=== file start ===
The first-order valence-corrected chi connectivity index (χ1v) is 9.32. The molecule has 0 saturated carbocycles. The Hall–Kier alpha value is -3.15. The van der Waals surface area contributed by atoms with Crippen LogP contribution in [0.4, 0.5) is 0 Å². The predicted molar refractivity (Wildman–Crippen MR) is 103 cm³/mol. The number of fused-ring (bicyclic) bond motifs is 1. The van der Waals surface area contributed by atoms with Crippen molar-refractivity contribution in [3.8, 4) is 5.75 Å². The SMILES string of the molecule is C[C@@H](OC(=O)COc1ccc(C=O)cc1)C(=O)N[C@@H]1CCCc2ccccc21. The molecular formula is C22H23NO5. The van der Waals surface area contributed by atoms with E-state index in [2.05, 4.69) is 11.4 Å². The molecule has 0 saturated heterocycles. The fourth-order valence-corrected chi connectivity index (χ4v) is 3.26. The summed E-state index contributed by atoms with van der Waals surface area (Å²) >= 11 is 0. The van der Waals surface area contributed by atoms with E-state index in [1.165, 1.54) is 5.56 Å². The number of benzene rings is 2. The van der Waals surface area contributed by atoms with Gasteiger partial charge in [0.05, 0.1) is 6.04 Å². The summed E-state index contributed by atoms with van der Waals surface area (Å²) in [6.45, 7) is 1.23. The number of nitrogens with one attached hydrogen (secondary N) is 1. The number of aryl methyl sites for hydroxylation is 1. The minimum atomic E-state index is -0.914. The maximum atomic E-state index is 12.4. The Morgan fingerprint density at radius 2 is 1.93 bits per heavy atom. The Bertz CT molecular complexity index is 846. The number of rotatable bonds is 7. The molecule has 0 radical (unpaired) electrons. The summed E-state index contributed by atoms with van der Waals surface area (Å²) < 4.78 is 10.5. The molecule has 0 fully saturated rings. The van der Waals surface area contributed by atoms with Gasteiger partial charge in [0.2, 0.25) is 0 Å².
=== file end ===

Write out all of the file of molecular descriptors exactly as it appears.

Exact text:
The first-order valence-corrected chi connectivity index (χ1v) is 9.32. The molecule has 0 saturated carbocycles. The Hall–Kier alpha value is -3.15. The van der Waals surface area contributed by atoms with Crippen LogP contribution in [0.4, 0.5) is 0 Å². The predicted molar refractivity (Wildman–Crippen MR) is 103 cm³/mol. The number of fused-ring (bicyclic) bond motifs is 1. The van der Waals surface area contributed by atoms with Crippen molar-refractivity contribution in [3.8, 4) is 5.75 Å². The SMILES string of the molecule is C[C@@H](OC(=O)COc1ccc(C=O)cc1)C(=O)N[C@@H]1CCCc2ccccc21. The molecular formula is C22H23NO5. The van der Waals surface area contributed by atoms with E-state index in [2.05, 4.69) is 11.4 Å². The molecule has 0 saturated heterocycles. The fourth-order valence-corrected chi connectivity index (χ4v) is 3.26. The summed E-state index contributed by atoms with van der Waals surface area (Å²) >= 11 is 0. The van der Waals surface area contributed by atoms with E-state index in [1.165, 1.54) is 5.56 Å². The number of benzene rings is 2. The van der Waals surface area contributed by atoms with Gasteiger partial charge in [0.05, 0.1) is 6.04 Å². The summed E-state index contributed by atoms with van der Waals surface area (Å²) in [6.45, 7) is 1.23. The number of nitrogens with one attached hydrogen (secondary N) is 1. The number of aryl methyl sites for hydroxylation is 1. The minimum atomic E-state index is -0.914. The maximum atomic E-state index is 12.4. The Morgan fingerprint density at radius 2 is 1.93 bits per heavy atom. The Bertz CT molecular complexity index is 846. The number of rotatable bonds is 7. The molecule has 0 radical (unpaired) electrons. The summed E-state index contributed by atoms with van der Waals surface area (Å²) < 4.78 is 10.5. The molecule has 0 fully saturated rings. The van der Waals surface area contributed by atoms with Gasteiger partial charge in [0.2, 0.25) is 0 Å².